It seems like everywhere I turn in the last month I've been hearing about Nadia Bolz-Weber, Lutheran pastor of the House for All Sinners and Saints in Denver, and her new memoir, Pastrix: The Cranky, Beautiful Faith of a Sinner and Saint.
Bolz-Weber is not your average mainline clergywoman. She wears a collar, but often sans sleeves, to show off the tattoos covering both arms. She tends to cuss, and she's very open about her history of what you might call 'dissolute living'. In a nutshell, she's transparent--and more colorful on the inside than a lot of other transparent clergy-folk.
And blog after blog has been covering her lately, as well as a nice piece yesterday in The Washington Post.
Colorful clergy are nothing new. Plenty of Non-Denoms and other evangelical Christians have seen their share of ministers with tattoos or earrings, or the abrasive, in-your-face style. Sometimes this seems like sick pretense, sometimes it seems like refreshing honesty. The reason I felt like sharing about this particular lady is simply that I was struck by two lines from the WP article.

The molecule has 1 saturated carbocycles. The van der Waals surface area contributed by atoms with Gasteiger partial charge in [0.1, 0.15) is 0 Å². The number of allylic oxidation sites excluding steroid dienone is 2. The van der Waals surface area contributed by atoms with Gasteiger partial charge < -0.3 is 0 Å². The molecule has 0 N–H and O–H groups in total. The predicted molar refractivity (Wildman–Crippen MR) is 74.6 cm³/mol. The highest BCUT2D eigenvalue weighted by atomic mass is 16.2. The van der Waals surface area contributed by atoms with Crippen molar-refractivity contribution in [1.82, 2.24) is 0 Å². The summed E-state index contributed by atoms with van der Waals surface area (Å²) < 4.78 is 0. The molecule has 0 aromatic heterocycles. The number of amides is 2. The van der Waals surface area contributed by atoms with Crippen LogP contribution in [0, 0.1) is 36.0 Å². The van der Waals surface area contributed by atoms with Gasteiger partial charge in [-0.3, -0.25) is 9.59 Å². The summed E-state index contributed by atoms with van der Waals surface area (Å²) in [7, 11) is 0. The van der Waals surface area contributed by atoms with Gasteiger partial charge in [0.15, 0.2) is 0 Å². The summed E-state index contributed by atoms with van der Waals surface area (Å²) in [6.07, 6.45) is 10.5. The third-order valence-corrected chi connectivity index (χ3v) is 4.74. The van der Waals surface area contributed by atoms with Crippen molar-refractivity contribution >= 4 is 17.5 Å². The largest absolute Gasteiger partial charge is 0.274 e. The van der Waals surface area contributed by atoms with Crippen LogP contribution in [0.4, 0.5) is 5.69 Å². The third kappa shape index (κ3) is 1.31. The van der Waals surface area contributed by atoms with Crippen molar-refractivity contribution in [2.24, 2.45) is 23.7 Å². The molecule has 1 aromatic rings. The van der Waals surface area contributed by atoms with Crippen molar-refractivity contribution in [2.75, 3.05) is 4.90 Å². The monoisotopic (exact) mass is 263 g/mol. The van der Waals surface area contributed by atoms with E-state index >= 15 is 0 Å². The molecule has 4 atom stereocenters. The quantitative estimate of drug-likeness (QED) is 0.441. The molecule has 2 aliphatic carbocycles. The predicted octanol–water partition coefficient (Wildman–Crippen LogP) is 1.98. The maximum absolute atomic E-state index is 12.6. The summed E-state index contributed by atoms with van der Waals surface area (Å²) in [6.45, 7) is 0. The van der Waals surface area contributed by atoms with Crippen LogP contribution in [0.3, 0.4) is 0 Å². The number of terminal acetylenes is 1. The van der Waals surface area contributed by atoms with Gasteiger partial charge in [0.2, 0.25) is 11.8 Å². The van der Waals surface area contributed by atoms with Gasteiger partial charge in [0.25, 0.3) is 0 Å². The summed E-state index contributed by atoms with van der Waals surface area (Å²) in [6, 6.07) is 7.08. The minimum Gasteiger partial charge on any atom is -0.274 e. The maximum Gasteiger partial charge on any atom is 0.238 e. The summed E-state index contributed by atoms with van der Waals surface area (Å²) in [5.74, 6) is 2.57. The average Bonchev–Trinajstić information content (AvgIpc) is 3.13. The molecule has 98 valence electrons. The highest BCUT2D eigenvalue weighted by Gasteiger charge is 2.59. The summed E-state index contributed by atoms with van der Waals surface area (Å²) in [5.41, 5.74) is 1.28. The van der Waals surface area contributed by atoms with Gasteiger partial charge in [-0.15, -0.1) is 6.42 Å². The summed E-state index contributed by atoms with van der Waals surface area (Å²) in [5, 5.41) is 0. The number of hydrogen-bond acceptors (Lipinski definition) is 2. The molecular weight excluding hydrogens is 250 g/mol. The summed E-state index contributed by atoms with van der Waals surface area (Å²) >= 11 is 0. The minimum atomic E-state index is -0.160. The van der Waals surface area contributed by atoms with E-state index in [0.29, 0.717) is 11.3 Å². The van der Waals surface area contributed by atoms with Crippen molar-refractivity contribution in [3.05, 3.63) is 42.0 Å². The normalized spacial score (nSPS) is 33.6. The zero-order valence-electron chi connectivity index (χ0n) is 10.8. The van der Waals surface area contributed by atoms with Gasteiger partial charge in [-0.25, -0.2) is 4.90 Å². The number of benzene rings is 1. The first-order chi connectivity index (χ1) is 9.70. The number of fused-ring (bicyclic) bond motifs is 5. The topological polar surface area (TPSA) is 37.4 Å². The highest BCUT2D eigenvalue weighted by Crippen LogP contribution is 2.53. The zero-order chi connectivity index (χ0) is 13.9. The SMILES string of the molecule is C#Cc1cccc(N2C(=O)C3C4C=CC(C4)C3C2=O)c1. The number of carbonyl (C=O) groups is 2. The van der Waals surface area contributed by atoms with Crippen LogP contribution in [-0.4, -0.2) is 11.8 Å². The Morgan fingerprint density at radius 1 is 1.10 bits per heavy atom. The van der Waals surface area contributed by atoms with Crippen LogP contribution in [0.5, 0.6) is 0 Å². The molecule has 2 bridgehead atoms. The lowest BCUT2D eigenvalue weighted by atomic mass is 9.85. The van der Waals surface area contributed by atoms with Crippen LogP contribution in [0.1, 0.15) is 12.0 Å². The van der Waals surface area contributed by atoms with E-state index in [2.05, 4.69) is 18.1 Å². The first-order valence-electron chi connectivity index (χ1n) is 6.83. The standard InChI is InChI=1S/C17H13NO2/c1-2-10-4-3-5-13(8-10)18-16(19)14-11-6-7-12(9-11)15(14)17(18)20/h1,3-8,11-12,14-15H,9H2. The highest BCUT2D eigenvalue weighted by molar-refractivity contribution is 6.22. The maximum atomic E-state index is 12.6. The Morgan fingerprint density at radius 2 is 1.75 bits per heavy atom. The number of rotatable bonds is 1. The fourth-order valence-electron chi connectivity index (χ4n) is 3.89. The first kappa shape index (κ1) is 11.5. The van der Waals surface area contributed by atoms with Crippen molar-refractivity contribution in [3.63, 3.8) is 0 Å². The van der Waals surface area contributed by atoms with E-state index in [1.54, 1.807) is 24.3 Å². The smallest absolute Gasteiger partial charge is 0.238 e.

One is also found on the HFASS webpage: this church, they say, is "anti-excellence/pro-participation." At HFASS they try to take the focus off of the minister, off of any worthy or 'excellent' individuals, and emphasize instead the whole Body. Bolz-Weber will preach and lead the prayer during the Communion liturgy, but otherwise the congregation leads every part of the service, even the music (it's a cappella)! Whether or not you like that way of doing things, I love seeing a place where you don't have to be anybody special to be deeply involved in worship--you don't need to be excellent, just to come and be a part of the Body.
The second bit that reverberated with me was a personal remark of hers. Nadia Bolz-Weber is afraid that a lot of mainline congregations have turned church into just another non-profit organization or community club, 'the Elks with Holy Communion'. She hopes HFASS can paint a different picture of the Church. Religion, she says, should be “something that’s so devastatingly beautiful it can break your heart. Instead it’s been: ‘Recycle.’ And ‘Don’t sleep with your girlfriend.’ ”
And I'll just leave you with that one.
Have you ever felt like you weren't good enough--or others thought you weren't good enough--to participate in some part of the life of the church?
When have you seen something truly beautiful in the Church or an individual's faith? What do you think could make your congregation and ministries more beautiful?